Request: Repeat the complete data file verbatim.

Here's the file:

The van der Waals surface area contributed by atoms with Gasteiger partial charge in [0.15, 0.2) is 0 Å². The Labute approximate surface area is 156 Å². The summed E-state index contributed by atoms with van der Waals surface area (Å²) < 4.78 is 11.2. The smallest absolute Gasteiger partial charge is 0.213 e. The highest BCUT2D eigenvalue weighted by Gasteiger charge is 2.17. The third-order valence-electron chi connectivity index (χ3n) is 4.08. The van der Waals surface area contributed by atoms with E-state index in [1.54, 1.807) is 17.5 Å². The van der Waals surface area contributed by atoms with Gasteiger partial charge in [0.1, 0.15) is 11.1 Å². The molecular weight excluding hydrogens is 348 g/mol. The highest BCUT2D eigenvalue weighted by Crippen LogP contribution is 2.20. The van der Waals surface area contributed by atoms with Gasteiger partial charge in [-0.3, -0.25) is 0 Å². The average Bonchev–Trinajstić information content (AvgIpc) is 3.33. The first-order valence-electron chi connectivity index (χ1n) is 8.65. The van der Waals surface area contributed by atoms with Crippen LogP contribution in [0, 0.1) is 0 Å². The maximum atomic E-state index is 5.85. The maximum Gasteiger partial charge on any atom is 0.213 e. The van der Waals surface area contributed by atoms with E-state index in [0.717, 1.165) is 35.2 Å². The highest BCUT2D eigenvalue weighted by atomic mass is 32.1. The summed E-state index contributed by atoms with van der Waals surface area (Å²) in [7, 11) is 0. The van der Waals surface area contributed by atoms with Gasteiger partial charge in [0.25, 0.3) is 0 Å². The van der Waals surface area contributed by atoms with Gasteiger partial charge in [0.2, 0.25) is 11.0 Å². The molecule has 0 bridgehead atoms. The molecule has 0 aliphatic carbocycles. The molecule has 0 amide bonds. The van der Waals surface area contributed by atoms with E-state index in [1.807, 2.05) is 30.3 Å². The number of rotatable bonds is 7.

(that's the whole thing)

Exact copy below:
The van der Waals surface area contributed by atoms with Gasteiger partial charge in [0.15, 0.2) is 0 Å². The Labute approximate surface area is 156 Å². The summed E-state index contributed by atoms with van der Waals surface area (Å²) < 4.78 is 11.2. The smallest absolute Gasteiger partial charge is 0.213 e. The highest BCUT2D eigenvalue weighted by Gasteiger charge is 2.17. The third-order valence-electron chi connectivity index (χ3n) is 4.08. The van der Waals surface area contributed by atoms with E-state index in [1.54, 1.807) is 17.5 Å². The van der Waals surface area contributed by atoms with Gasteiger partial charge in [0.1, 0.15) is 11.1 Å². The molecular weight excluding hydrogens is 348 g/mol. The highest BCUT2D eigenvalue weighted by Crippen LogP contribution is 2.20. The van der Waals surface area contributed by atoms with Gasteiger partial charge in [-0.3, -0.25) is 0 Å². The average Bonchev–Trinajstić information content (AvgIpc) is 3.33. The first-order valence-electron chi connectivity index (χ1n) is 8.65. The van der Waals surface area contributed by atoms with Crippen LogP contribution in [0, 0.1) is 0 Å². The maximum atomic E-state index is 5.85. The maximum Gasteiger partial charge on any atom is 0.213 e. The van der Waals surface area contributed by atoms with E-state index in [0.717, 1.165) is 35.2 Å². The highest BCUT2D eigenvalue weighted by atomic mass is 32.1. The summed E-state index contributed by atoms with van der Waals surface area (Å²) in [7, 11) is 0. The van der Waals surface area contributed by atoms with Gasteiger partial charge in [0.25, 0.3) is 0 Å². The van der Waals surface area contributed by atoms with Gasteiger partial charge in [0.2, 0.25) is 11.0 Å². The molecule has 0 bridgehead atoms. The molecule has 0 aliphatic carbocycles. The molecule has 0 amide bonds. The van der Waals surface area contributed by atoms with E-state index in [1.807, 2.05) is 30.3 Å². The number of rotatable bonds is 7.